The Rt Hon Chris Grayling MP, Secretary of State for Justice, delivered a keynote address at an event jointly hosted by the Prison Reform Trust and Centre for Social Justice on Monday 26 January. A copy of the speech is below.

The Prison Reform Trust in partnership with leading thinktanks has provided platforms to the three main political parties for them to outline their justice proposals ahead of the 2015 general election. PRT believes there is scope for political consensus on prison reform. Parties wish to see decent, fair and purposeful prisons, a reduction in women's imprisonment, liaison and diversion services for people with mental health needs or learning disabilities and increased use of restorative justice.

Shadow Justice Secretary Sadiq Khan MP set out Labour prisons policy last year at an event hosted by PRT and IPPR. You can read his speech by clicking here. Liberal Democrat justice minister, Simon Hughes MP, also delivered a speech at an event hosted with CentreForum which you can read by clicking here.

Keynote speech by Chris Grayling, Lord Chancellor and Secretary of State for Justice

Ladies and gentlemen,

We’re coming to the end of this Parliament. It has been one which has seen large and difficult projects of social reform being undertaken … in our welfare system, our education system, and indeed in our justice system.  

We were faced with such a dire economic situation in 2010, that the idea of not going ahead with reform in many areas simply wasn’t an option.  True certainly in the Ministry of Justice …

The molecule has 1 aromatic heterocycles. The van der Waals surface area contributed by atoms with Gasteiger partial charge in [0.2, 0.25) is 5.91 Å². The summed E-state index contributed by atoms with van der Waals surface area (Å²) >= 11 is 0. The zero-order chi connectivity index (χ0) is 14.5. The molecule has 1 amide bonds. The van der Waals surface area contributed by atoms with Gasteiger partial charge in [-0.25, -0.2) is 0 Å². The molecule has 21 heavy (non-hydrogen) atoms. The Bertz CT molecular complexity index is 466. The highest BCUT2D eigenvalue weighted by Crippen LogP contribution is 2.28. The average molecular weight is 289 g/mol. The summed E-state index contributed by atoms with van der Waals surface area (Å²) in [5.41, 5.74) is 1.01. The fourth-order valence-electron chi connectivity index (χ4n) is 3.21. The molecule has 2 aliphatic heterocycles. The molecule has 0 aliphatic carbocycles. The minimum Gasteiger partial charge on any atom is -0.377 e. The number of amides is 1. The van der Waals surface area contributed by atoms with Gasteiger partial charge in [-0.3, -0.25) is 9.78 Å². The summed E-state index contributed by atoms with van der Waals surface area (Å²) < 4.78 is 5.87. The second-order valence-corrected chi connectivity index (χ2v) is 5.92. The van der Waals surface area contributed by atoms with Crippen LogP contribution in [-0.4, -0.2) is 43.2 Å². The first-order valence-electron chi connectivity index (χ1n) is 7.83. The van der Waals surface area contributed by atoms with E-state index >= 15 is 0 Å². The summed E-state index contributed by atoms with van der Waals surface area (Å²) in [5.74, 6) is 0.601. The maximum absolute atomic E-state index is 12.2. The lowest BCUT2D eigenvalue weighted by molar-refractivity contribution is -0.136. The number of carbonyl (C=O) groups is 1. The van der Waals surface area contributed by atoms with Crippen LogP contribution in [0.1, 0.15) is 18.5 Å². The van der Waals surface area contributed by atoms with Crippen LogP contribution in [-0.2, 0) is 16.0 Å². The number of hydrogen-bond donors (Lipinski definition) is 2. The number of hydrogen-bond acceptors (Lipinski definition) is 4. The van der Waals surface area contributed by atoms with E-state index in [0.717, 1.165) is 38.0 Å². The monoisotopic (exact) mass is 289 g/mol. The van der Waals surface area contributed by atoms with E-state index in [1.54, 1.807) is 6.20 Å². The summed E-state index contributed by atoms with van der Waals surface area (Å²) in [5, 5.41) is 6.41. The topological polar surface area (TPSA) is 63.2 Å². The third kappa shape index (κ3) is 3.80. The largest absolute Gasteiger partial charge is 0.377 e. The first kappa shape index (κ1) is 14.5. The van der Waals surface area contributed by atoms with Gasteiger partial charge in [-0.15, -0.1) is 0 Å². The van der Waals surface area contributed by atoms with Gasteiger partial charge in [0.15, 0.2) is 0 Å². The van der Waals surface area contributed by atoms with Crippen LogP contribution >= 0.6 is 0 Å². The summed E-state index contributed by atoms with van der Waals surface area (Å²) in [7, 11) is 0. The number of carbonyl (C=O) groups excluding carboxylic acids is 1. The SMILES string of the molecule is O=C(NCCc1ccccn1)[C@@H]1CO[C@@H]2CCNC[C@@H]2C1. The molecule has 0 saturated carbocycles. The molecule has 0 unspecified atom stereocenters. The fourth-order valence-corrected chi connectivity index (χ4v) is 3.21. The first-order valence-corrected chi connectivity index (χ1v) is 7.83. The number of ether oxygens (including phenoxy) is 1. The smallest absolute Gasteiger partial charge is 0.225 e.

During the last five years between then and the end of the 2015-16 financial year, the Department’s budget will have fallen by around a third. And yet we still faced real challenges that needed to be solved, like the persistent levels of reoffending.

No one in government would ever have claimed that these reforms were the easy option.  And in many areas, including my own, we have faced criticism for our choices. 

I want to take the opportunity this morning to explain to you why we set out on the path we did with regards to prison policy … I want to address how we will deal with some of the pressures that the system will face in the next 18 months… and I want to outline where I think our future lies in delivering more effective rehabilitation for offenders. 

I believe that sending people to prison is necessary … the right thing to do.  I believe in locking up people who commit crimes.   I don’t agree with those who say we send too many people to prison.  Almost everyone who ends up inside has committed multiple offences … if anything we sometimes wait too long to send them to prison.  By the time they end up there, they have become embedded in a life of crime.

Some people will make the argument that we should be looking across the water to the States, and the current direction of travel in their thinking on what makes and effective criminal justice system .

The fact of the matter is though, that in the US a much higher proportion of offenders are sent to prison for crimes that in this country would receive only a community sentence.  So although the States might indeed be working very hard at present to bring down their prison population – and are in some places leaning towards a greater diversion away from incarceration- the fact of the matter is they are starting from a much higher base, and their policy choices don’t necessarily have a straight and direct read across to what we’re doing in this country.